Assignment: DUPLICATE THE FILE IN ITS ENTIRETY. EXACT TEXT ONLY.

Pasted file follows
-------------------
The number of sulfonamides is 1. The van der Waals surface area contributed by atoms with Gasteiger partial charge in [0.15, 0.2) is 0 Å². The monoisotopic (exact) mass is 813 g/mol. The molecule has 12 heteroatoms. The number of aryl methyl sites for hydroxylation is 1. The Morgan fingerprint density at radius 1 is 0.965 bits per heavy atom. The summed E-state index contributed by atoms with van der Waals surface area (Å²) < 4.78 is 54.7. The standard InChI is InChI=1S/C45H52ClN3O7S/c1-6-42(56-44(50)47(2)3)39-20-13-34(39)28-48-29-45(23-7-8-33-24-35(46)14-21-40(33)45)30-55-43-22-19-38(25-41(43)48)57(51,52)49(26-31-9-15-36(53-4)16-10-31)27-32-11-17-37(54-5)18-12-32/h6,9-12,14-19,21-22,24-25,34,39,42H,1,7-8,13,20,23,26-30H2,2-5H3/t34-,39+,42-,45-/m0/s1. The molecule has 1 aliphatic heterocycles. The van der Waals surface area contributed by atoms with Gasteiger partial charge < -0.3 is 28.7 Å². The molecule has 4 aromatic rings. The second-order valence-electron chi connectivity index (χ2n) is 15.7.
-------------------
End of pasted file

The number of sulfonamides is 1. The van der Waals surface area contributed by atoms with Gasteiger partial charge in [0.15, 0.2) is 0 Å². The monoisotopic (exact) mass is 813 g/mol. The molecule has 12 heteroatoms. The number of aryl methyl sites for hydroxylation is 1. The Morgan fingerprint density at radius 1 is 0.965 bits per heavy atom. The summed E-state index contributed by atoms with van der Waals surface area (Å²) < 4.78 is 54.7. The standard InChI is InChI=1S/C45H52ClN3O7S/c1-6-42(56-44(50)47(2)3)39-20-13-34(39)28-48-29-45(23-7-8-33-24-35(46)14-21-40(33)45)30-55-43-22-19-38(25-41(43)48)57(51,52)49(26-31-9-15-36(53-4)16-10-31)27-32-11-17-37(54-5)18-12-32/h6,9-12,14-19,21-22,24-25,34,39,42H,1,7-8,13,20,23,26-30H2,2-5H3/t34-,39+,42-,45-/m0/s1. The molecule has 1 aliphatic heterocycles. The van der Waals surface area contributed by atoms with Gasteiger partial charge < -0.3 is 28.7 Å². The molecule has 4 aromatic rings. The second-order valence-electron chi connectivity index (χ2n) is 15.7.